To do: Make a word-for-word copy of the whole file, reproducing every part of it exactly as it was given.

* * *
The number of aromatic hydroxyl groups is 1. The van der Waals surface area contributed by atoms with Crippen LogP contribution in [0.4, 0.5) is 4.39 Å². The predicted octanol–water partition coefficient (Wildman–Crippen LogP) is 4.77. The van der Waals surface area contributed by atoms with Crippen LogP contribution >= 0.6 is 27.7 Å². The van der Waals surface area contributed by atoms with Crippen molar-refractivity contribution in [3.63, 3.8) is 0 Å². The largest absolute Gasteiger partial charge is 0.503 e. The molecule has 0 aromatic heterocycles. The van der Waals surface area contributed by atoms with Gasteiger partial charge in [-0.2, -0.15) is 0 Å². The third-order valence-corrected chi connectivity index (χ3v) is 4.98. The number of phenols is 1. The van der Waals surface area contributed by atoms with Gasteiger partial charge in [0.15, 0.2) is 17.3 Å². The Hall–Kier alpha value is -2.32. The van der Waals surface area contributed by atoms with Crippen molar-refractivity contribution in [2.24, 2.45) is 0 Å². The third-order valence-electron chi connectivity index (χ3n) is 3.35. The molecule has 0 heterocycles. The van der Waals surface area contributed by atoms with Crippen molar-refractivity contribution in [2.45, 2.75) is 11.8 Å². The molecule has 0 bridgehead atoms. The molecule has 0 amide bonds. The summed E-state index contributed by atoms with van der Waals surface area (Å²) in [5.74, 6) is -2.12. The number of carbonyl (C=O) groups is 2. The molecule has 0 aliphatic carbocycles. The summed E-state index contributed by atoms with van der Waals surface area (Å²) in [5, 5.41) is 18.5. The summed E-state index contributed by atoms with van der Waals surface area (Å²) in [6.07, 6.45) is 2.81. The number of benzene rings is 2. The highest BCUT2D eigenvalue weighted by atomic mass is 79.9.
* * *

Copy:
The number of aromatic hydroxyl groups is 1. The van der Waals surface area contributed by atoms with Crippen LogP contribution in [0.4, 0.5) is 4.39 Å². The predicted octanol–water partition coefficient (Wildman–Crippen LogP) is 4.77. The van der Waals surface area contributed by atoms with Crippen LogP contribution >= 0.6 is 27.7 Å². The van der Waals surface area contributed by atoms with Crippen molar-refractivity contribution in [3.63, 3.8) is 0 Å². The largest absolute Gasteiger partial charge is 0.503 e. The molecule has 0 aromatic heterocycles. The van der Waals surface area contributed by atoms with Gasteiger partial charge in [-0.2, -0.15) is 0 Å². The third-order valence-corrected chi connectivity index (χ3v) is 4.98. The number of phenols is 1. The van der Waals surface area contributed by atoms with Gasteiger partial charge in [0.15, 0.2) is 17.3 Å². The Hall–Kier alpha value is -2.32. The van der Waals surface area contributed by atoms with Crippen molar-refractivity contribution in [2.24, 2.45) is 0 Å². The third-order valence-electron chi connectivity index (χ3n) is 3.35. The molecule has 0 heterocycles. The van der Waals surface area contributed by atoms with Crippen molar-refractivity contribution in [2.45, 2.75) is 11.8 Å². The molecule has 0 bridgehead atoms. The molecule has 0 amide bonds. The summed E-state index contributed by atoms with van der Waals surface area (Å²) in [5.74, 6) is -2.12. The number of carbonyl (C=O) groups is 2. The molecule has 0 aliphatic carbocycles. The summed E-state index contributed by atoms with van der Waals surface area (Å²) in [5, 5.41) is 18.5. The summed E-state index contributed by atoms with van der Waals surface area (Å²) in [6.07, 6.45) is 2.81. The number of benzene rings is 2. The highest BCUT2D eigenvalue weighted by atomic mass is 79.9.